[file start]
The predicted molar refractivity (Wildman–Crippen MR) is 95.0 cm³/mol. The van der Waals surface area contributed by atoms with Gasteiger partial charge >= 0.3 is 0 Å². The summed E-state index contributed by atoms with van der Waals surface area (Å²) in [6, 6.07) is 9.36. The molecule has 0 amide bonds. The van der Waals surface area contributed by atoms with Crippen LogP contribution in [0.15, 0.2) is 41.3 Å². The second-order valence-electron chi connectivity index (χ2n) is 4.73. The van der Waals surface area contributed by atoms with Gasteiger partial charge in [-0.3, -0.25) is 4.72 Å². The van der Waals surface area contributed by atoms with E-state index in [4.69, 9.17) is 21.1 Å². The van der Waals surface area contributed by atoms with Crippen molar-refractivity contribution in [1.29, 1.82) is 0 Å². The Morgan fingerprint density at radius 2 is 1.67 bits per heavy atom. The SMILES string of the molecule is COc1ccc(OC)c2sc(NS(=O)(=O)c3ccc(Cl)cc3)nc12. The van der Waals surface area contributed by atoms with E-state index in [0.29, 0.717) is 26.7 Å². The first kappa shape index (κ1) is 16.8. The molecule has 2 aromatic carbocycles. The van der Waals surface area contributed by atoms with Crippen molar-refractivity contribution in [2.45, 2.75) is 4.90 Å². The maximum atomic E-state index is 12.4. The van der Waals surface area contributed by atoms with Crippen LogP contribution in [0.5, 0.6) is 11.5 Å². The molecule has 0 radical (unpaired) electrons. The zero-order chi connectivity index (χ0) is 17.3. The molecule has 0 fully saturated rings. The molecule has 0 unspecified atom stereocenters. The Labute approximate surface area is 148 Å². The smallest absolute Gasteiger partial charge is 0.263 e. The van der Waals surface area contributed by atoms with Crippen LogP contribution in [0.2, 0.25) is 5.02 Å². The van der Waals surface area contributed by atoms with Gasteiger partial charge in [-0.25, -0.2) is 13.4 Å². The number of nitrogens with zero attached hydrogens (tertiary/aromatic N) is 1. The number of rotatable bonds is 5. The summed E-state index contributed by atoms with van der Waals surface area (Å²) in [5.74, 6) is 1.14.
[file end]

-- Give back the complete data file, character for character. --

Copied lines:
The predicted molar refractivity (Wildman–Crippen MR) is 95.0 cm³/mol. The van der Waals surface area contributed by atoms with Gasteiger partial charge >= 0.3 is 0 Å². The summed E-state index contributed by atoms with van der Waals surface area (Å²) in [6, 6.07) is 9.36. The molecule has 0 amide bonds. The van der Waals surface area contributed by atoms with Crippen LogP contribution in [0.15, 0.2) is 41.3 Å². The second-order valence-electron chi connectivity index (χ2n) is 4.73. The van der Waals surface area contributed by atoms with Gasteiger partial charge in [-0.3, -0.25) is 4.72 Å². The van der Waals surface area contributed by atoms with E-state index in [4.69, 9.17) is 21.1 Å². The van der Waals surface area contributed by atoms with Crippen molar-refractivity contribution in [1.29, 1.82) is 0 Å². The Morgan fingerprint density at radius 2 is 1.67 bits per heavy atom. The SMILES string of the molecule is COc1ccc(OC)c2sc(NS(=O)(=O)c3ccc(Cl)cc3)nc12. The van der Waals surface area contributed by atoms with E-state index in [0.29, 0.717) is 26.7 Å². The first kappa shape index (κ1) is 16.8. The molecule has 2 aromatic carbocycles. The van der Waals surface area contributed by atoms with Crippen molar-refractivity contribution in [2.45, 2.75) is 4.90 Å². The maximum atomic E-state index is 12.4. The van der Waals surface area contributed by atoms with Crippen LogP contribution in [0.5, 0.6) is 11.5 Å². The molecule has 0 radical (unpaired) electrons. The zero-order chi connectivity index (χ0) is 17.3. The molecule has 0 fully saturated rings. The molecule has 0 unspecified atom stereocenters. The Labute approximate surface area is 148 Å². The smallest absolute Gasteiger partial charge is 0.263 e. The van der Waals surface area contributed by atoms with Crippen LogP contribution in [0.2, 0.25) is 5.02 Å². The van der Waals surface area contributed by atoms with Gasteiger partial charge in [-0.25, -0.2) is 13.4 Å². The number of nitrogens with zero attached hydrogens (tertiary/aromatic N) is 1. The number of rotatable bonds is 5. The summed E-state index contributed by atoms with van der Waals surface area (Å²) in [5.74, 6) is 1.14.